It's a perfect marriage for art collectors Steve and Beverly Heymsfield.

"I bring the things in the house, and Beverly decorates," said Steve Heymsfield.

Their 42 years of searching and collecting art has turned their home in the Lakes at Highland into a showplace.

"It's pretty much my weekend hobby. I don't hunt," said Steve Heymsfield, physician, professor and former director of the Pennington Biomedical Research Center. His research studies are in the area of metabolism and obesity.

Although their collections reflect many periods of art, his emphasis now is art deco.

"I have a mechanical orientation," he said. "That's a characteristic of art deco."

For Beverly Heymsfield, it's about color and pattern.

"If something is monochromatic, I don't like it," she said. 

Their collection is a combination of styles.

"Steve's from New York City. I'm from Alabama," she said. "We've merged North and South."

When the Heymsfields moved to Baton Rouge about six years ago, they selected their relatively new home for the large rooms and the flow.

"We do quite a bit of entertaining," Beverly Heymsfield said. "This house works for that."

It also works as a setting for their various collections, which are distributed throughout the rooms. Also part of the displays are Steve Heymsfield's mosaic works, crafted in his garage shop, including three mosaic and iron tables, one of which reflects the moon and star motif at the top of the State Capitol. 

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Art greets visitors at the front door with stained glass works by local artist Steve Wilson. The door leads to the semi-open foyer, living room and dining room.

The living room is centered with a large glass chandelier created by a family friend. Over the mantel hangs a Georgia artist's painting of cedar trees, and on the mantel a bowl made from one of the trees sits next to a rare Roseville pottery vase.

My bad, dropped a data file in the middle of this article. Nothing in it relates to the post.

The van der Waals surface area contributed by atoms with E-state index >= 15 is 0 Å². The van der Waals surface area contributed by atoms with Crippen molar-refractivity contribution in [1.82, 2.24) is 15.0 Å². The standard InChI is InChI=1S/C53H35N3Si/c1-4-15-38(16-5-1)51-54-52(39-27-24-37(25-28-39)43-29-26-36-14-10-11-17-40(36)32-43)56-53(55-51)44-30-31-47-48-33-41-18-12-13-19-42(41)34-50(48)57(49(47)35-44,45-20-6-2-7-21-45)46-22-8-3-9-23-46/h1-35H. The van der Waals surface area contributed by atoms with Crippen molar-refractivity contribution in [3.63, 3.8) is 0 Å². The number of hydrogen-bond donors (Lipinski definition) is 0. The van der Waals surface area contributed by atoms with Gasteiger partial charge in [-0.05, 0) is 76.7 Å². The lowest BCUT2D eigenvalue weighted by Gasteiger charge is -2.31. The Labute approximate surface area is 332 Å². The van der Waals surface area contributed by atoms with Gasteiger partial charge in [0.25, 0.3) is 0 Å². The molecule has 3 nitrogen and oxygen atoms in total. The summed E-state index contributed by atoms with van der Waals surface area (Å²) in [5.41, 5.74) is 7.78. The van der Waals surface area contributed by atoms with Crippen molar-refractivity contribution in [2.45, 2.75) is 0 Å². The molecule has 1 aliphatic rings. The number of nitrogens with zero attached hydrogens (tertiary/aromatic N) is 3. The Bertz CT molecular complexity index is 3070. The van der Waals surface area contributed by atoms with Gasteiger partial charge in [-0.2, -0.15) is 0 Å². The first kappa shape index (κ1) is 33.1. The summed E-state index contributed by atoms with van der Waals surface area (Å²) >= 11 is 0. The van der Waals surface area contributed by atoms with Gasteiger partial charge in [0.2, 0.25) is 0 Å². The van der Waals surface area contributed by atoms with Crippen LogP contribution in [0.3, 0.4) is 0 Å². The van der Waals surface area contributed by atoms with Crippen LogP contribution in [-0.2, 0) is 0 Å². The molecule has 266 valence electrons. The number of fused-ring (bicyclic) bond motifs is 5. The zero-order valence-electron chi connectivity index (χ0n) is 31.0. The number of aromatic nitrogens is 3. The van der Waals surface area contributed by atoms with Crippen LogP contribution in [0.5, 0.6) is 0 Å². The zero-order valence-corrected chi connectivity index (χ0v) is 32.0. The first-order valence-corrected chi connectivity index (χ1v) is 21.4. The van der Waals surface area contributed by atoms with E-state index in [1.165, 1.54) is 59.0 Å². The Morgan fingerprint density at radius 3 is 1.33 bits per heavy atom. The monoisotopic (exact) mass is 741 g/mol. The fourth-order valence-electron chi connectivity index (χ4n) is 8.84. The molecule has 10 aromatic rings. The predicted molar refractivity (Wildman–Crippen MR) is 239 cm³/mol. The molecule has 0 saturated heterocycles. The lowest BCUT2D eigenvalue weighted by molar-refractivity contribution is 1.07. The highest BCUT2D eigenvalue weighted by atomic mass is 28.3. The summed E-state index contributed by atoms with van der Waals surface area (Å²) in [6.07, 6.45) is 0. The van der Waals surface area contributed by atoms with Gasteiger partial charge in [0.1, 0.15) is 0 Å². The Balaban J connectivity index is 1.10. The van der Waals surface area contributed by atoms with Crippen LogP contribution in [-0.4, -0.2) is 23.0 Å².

In a corner of the living room is a life-size zinc statue from an old vaudeville theater in New York. The statue, representing autumn, was made around 1900 by J.W. Fiske, who was known for his likenesses of firemen, policemen and soldiers.

"My father collected things," Steve Heymsfield said. "One day, he drove me into Manhattan, where they were wrecking the old theater, and we picked up the statue. He painted it white and put it in our backyard."

Two of the most interesting rooms in the home are the his-and-hers offices on opposite sides of the house. They both contain large cabinets purchased from the estate of the doctor who delivered Beverly Heymsfield's mother in Cullman, Alabama. The cabinets in both offices are filled with antique apothecary bottles, the Heymsfields' oldest collection.

Steve Heymsfield's desk is a slab of natural wood on a complementing stand. In the window is a piece of stained glass from an old church. The room is filled with art, including three of his mosaics, and other items collected in the couple's travels. Along with the apothecary collection is an antique physician's chest with small drawers marked with the names of medicinal herbs.

Many of the items the Heymsfields have collected, including the small chandelier in his study, are from the Arts and Crafts movement so prevalent in Europe and the U.S. in the late 1800s and early 1900s.

"Steve's parents owned a summer camp in upstate New York that had an Arts and Crafts shack," Beverly Heymsfield said. "He got an early education in Arts and Crafts."

After four decades of collecting, the couple understands the importance of preserving items from the past. 

"We are both the oldest children in our families," Beverly Heymsfield said. "We have to save these things."